pH Limitation Renders Ophthalmic Formulation Patentable

Since the Supreme Court’s 2007 decision in KSR v. Teleflex[1], and its emphasis on a “finite number” of “predictable solutions,” Examiners have increasingly relied on the notion of routine optimization to support their prima facie cases of obviousness.  The seminal case for routine optimization in the chemical arts is In re Aller[2], but that case was rendered more than 60 years ago, and has had very little judicial follow-up.  A recent decision by the Patent Trial and Appeals Board (the “Board”) in Ex Parte Crockford[3] might portend a reversal to this trend.

Ex Parte Crockford involved a method of using Thymosin β4 to treat dry eye in an ophthalmic formulation defined principally by pH.  Independent claim 1 recited:

1. A method of treating dry eye syndrome in a subject suffering from dry eye syndrome, comprising administering to the subject an ophthalmically acceptable composition twice per day, wherein said composition has a pH of about 6.8-8.1 and comprises an isolated peptide agent comprising amino acid sequence LKKTET (SEQ ID NO.: 1) or Thymosin β4 (Tβ4), wherein said peptide agent is present in said aqueous medium at a concentration within a range of about 0.001 -- 1,000 mg/ml.

The prior art also described a method of treating dry eye using Thymosin β4, but was silent regarding a suitable pH. To remedy this defect the Examiner argued routine optimization, stating:

“a person of ordinary skill in this art would have considered … the determination of a proper pH for a composition that is topically applied to the eye to be merely a matter of judicious selection and routine optimization … a neutral pH of approximately 7.0 would be an obvious and desirable physiological choice for such in vivo administration.”

The Board acknowledged that routine optimization based on an Examiner’s common sense could support a prima facie case of obviousness when the technology was straightforward and predictable, but concluded that a documentary record in support of the argument was necessary when the technology was not predictable. 

“[A]n analysis of obviousness … may include recourse to logic, judgment, and common sense available to the person of ordinary skill that do not necessarily require explication in any reference or expert opinion.” However, in cases that applied common sense “to supply a limitation that was admittedly missing from the prior art, the limitation in question was unusually simple and the technology particularly straightforward.”

In art areas such as the chemical arts, where the technology is much more unpredictable, the Board found that it is inappropriate to apply common sense and routine optimization to support a prima facie case of obviousness. For support, the Board cited Allergan v. Sandoz[4] (“the Court finds that ophthalmic formulation is an unpredictable art”), and Eisai v. Dr. Reddy’s[5] (“To the extent an art is unpredictable, as the chemical arts often are, KSR’s focus on these ‘identified, predictable solutions’ may present a difficult hurdle because potential solutions are less likely to be genuinely predictable”).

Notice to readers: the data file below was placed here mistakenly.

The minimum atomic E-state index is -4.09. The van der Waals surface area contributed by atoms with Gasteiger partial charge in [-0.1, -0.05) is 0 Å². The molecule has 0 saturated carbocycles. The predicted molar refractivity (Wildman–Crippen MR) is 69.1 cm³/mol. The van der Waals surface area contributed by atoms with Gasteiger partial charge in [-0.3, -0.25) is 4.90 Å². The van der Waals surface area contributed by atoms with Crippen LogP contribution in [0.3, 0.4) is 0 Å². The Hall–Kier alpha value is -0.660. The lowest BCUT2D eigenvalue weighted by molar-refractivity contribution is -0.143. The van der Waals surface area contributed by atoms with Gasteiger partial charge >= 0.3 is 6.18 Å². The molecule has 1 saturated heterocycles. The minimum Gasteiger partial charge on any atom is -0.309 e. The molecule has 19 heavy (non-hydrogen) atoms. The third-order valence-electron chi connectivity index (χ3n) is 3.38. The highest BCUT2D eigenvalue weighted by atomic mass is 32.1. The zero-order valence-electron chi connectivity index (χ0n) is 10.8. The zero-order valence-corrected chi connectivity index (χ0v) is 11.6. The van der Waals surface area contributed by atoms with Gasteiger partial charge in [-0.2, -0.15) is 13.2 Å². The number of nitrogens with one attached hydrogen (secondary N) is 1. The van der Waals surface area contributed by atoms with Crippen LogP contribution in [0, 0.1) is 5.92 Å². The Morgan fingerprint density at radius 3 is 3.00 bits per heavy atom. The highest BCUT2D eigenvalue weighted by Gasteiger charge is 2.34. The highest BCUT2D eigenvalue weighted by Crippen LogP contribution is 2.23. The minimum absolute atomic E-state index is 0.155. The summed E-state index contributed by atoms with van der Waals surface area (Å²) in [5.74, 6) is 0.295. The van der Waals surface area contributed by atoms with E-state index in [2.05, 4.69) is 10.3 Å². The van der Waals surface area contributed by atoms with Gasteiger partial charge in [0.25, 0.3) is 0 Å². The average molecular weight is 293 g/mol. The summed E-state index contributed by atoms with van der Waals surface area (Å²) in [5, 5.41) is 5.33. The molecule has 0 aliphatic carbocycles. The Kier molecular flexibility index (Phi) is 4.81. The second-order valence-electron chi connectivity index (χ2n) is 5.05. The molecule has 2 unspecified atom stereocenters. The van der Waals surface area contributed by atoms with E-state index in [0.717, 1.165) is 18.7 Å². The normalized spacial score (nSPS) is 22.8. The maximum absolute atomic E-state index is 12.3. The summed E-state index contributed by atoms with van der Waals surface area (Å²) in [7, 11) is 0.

The Board also emphasized the need for documentary evidence to maintain the integrity of the examination process:

“although this Board has subject matter expertise, the Board cannot accept general conclusions about what is ‘basic knowledge’ or ‘common sense’ as a replacement for documentary evidence for core factual findings in a determination of patentability. … To hold otherwise would be to embark down a slippery slope which would permit the examining process to deviate from the well-established and time-honored requirement that rejections be supported by evidence. It would also ultimately render the process of appellate review for substantial evidence on the record a meaningless exercise.” [citation and quotations omitted]

The Board also noted that the Manual of Patent Examining Procedure required documentary evidence of routine optimization whenever the rejection was properly traversed, citing MPEP § 2144.03(C) (“If applicant adequately traverses the examiner’s assertion of official notice, the examiner must provide documentary evidence in the next Office action if the rejection is to be maintained”).

The Board found that the Examiner had failed to “establish an evidentiary basis to support a conclusion” of routine optimization, and failed to support a prima facie case of obviousness.  The rejection was reversed.


[1] KSR Int'l Co. v. Teleflex Inc., 550 U.S. 398, 421 (2007).

[2] In re Aller, 220 F.2d 454 (CCPA 1955).

[3] Ex parte Crockford and Goldstein, 2017 Pat. App. LEXIS 8911 (PTAB 2017).

[4] Allergan, Inc. v. Sandoz Inc., 2014 WL 12622277 at *33 (E.D. Tex. 2014).

[5] Eisai Co. v. Dr. Reddy’s Ltd., 533 F.3d 1353, 1359 (Fed. Cir. 2008).